October 14, 2011 -- Researchers in South East Asia have identified two genetic variants associated with increased susceptibility to severe dengue. The study, funded by the Wellcome Trust and the Agency for Science, Technology, and Research (A*STAR), Singapore, offers clues to how the body responds to dengue infection.
Dengue is globally the most common mosquito-borne infection after malaria, with an estimated 100 million infections occurring annually. Symptoms range from mild to incapacitating high fever, with potentially life-threatening complications. No clinically-approved vaccine or specific treatments exist for the disease.
In children, severe dengue is characterised by increased vascular permeability, a state in which blood plasma is able to ‘leak’ from blood vessels to surrounding tissues. This is a potentially deadly complication that can lead to dengue shock syndrome – a life-threatening form of hypovolemic shock caused by a decrease in the volume of blood plasma. Epidemiological studies have suggested that certain populations are more susceptible to severe dengue, implying that some people’s genetic make-up makes them more susceptible to the disease.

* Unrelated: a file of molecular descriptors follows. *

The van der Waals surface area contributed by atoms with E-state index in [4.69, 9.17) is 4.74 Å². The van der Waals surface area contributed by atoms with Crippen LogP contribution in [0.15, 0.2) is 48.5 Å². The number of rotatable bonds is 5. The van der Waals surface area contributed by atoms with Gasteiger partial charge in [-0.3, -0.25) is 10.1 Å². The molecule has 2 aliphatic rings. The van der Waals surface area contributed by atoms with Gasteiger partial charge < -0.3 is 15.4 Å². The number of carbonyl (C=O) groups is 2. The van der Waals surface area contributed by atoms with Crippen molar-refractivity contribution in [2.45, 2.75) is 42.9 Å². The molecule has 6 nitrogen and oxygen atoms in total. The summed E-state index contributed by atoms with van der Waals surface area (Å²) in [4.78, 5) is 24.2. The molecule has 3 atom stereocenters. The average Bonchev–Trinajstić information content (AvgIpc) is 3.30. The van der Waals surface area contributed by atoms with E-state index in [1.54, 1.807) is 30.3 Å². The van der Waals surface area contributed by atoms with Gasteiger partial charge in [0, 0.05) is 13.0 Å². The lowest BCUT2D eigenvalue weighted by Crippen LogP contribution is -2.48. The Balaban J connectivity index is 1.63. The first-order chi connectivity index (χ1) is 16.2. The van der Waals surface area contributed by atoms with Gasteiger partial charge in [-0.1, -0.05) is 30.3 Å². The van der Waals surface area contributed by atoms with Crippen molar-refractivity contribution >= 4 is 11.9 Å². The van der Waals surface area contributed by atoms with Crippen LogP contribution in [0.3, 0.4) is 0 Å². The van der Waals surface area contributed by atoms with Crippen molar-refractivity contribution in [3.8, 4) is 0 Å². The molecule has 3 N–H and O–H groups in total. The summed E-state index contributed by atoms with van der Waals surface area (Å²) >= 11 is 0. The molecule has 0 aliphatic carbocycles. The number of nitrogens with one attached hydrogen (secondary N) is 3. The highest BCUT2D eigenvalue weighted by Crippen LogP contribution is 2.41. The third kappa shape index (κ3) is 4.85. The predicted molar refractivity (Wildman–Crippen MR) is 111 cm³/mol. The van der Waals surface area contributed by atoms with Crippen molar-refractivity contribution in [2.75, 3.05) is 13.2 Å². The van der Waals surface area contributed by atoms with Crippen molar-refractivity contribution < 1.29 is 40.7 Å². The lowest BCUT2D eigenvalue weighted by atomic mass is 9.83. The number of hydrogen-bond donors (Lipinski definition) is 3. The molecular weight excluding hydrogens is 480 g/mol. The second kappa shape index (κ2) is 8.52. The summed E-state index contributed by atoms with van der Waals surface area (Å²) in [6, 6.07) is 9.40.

To test this hypothesis, researchers at the Wellcome Trust Vietnam Research Programme and Oxford University Clinical Research Unit, Ho Chi Minh City, Vietnam, together with researchers from the Genome Institute of Singapore (GIS), a research institute under A*STAR, conducted the first ever genome-wide association study to compare the genomes of children with severe dengue against population controls. Initially, they compared 2,008 patients against 2,018 controls. They then replicated their findings in an independent follow-up sample of 1,737 cases and 2,934 controls.
The findings are published today in the journal Nature Genetics. The researchers identified changes in the DNA code located within two genes – MICB on chromosome 6 and PLCE1 on chromosome 10 – that appeared to increase a child’s susceptibility to dengue shock syndrome.